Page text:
By Daniel Vaughan | Nov 2014
Designer: Raymond Loewy
Chassis Num: MF10 10193
Sold for $803,000 at 2015 Gooding & Company.
This Toyota 2000 GT was imported to Switzerland in January 1969 by Emil Frey Ag, the official Toyota importer. It was subsequently delivered to 'Garage des Nations' in Geneva on the 30th of January and remained there until August of 1971 when it was delivered to its first known owner, Mr. Meier, and registered in Geneva. The car passed through the ownership of two more collectors, before coming into the care of its current caretaker in 1982. The new owner commissioned a cosmetic restoration with it being repainted in its original red. A more extensive restoration followed in 1993. After the work was completed, it was used on several rallies and classic car events.

In 2014, the car was given additional mechanical attention, along with having the body repaired and restored. The seats were correctly re-trimmed, and the rosewood veneered dash, a by-product of Yamaha's piano-building heritage, was also restored.
By Daniel Vaughan | Feb 2015
Designer: Raymond Loewy
Chassis Num: MF10-10083
Engine Num: 3M 10109
Sold for $825,000 at 2015 RM Sothebys.
Today, Toyota is known for its quality of engineering and the longevity of its products, but not necessarily for any earth-shattering performance. However, on the track, Toyota has a fierce reputation and it must not be forgotten the supercar in Japan was first birthed with the brand. That first supercar would be known as the 2000GT.

Made famous by Sean Connery in the James Bond movie You Only Live Twice, the 2000GT would garner a lot of attention and would capture the imagination of many, but what was it? The movie was set in Japan, but what Japanese automaker built a car like that? Toyota.

In reality, it was Albrecht Goertz and Yamaha that had produced a prototype of the 2000GT originally. However, none of the other Japanese manufacturers would agree to produce the car, except for Toyota.

Toyota already had a reputation for designing and building practical, rather mundane, automobiles. Those within the company wanted to change that image. The concept provided just such an opportunity. Practically overnight, Toyota would go from conventional to eccentric. The other Japanese manufacturers would be left behind.

Toyota appeared to be the last to ever produce a supercar, and yet, it would be the first from Japan. And, the first of these new supercars from Japan would reach the shores of the United States for the first time with chassis 10083.

Though there were two other left-hand drive 2000GTs produced, chassis 10083 would be the first of these to arrive in the United States. The car would arrive in San Francisco on special order to Bay area resident Scott Pfefer. Registered on black plates, Pfefer knew his sports cars well and recognized the significance of the new Japanese supercar.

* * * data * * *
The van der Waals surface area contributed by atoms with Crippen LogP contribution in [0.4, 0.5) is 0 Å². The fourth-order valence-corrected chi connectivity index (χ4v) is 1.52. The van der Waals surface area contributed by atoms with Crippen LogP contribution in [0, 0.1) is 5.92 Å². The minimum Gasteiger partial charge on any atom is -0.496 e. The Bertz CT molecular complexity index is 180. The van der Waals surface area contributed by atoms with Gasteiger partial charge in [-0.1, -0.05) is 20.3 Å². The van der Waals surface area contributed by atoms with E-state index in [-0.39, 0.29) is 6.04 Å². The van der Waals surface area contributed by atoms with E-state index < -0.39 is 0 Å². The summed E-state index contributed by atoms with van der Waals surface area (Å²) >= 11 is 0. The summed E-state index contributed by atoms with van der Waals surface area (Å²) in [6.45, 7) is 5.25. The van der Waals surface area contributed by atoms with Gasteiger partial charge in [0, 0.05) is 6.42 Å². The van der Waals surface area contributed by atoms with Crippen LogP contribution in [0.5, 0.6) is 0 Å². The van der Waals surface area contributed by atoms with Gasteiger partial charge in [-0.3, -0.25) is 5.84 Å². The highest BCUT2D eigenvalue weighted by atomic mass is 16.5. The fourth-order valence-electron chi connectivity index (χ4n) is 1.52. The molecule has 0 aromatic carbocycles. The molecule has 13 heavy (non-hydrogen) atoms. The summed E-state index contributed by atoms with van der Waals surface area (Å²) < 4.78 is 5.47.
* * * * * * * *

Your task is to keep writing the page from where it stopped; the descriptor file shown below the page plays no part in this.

Being a partnership of Yamaha and Toyota, Pfefer would have ever confidence driving the car and would do so quite regularly over his 10 years of ownership. In total, almost 66,000 kilometers would be accumulated before it would pass on to another owner.

The next owner would be Oggie Davis. He would acquire the Toyota in 1970. Davis was an authorized Toyota dealer in California and would use the car to great effect before he too would sell the car, this time to Alex Sokoloff of Palo Alto.

Jim Thelan would come to own the car at one point and this would be a remarkable purchase as it would make two 2000GTs he had in his collection. Known for his enthusiasm for Japanese automobiles, Thelan would make 10083 a prominent feature within his collection and would retain the car for around 20 years.

After 20 years with Thelan, 10083 would become available for purchase. It would be at this time that the present owner came to possess the two-door coupe.

Bearing a rich red livery that was done very early on in its life, 10083 remains unrestored in every other respect, and therefore, is one of the most highly original 2000GTs in the world. One of just 351, this particular chassis has to be regarded as one of the best simply because of its originality.

Significant in so many ways, this 1967 Toyota 2000GT is a part of a history that paved the way for so many others like the Nissan GTR, Lexus LFA, Acura NSX and now the Toyota FT-1. Each and every one of the 2000GTs is significant and this particular example one of the most originally significant. Now the car stands out and is known when James Bond needs his escape.

Recognized for its high originality, estimates of $1,000,000 to $1,300,000 would be given prior to its inclusion as part of RM Sotheby's 2015 Monterey auction.

By Jeremy McMullen
Designer: Raymond Loewy
Chassis Num: MF10-10110
In the 1960s, Saturo Nozaki designed a sports car for Toyota, and soon, Yamaha and Toyota joined forces to develop and build Nozaki's design. It was planned as a low-volume, high-image car and drew inspiration from Jaguar's E-Type. The new car, dubbed the 2000 GT, was fitted with Toyota's basic iron-block inline 'six' from the Toyota Crown. It was given a new Yamaha-developed aluminum cylinder head with hemispherical combustion chambers and chain-driven dual overhead cams. Triple Mikuni-Solex carburetors and tubular headers helped elevate horsepower to 150 BHP, allowing the GT-class sports car to achieve speeds of 120 mph. Performance was enhanced with near-perfect weight distribution and a low center of gravity.

Racing versions soon appeared at Japanese Grand Prix and one set Japan's first three FIA-sanctioned land speed records - all while the 2000 GT was still a prototype.

The 1967 Tokyo Motor Show saw the debut of the 2000 GT alongside the famous model/actress Twiggy, who returned to England with the gold 2000 GT show car afterwards. The 2000 GT was later featured in the James Bond film, You Only Live Twice. Toyota supplied movie producer Albert R. 'Cubby' Broccoli with two prototypes from the 2000 GT development program for the movie.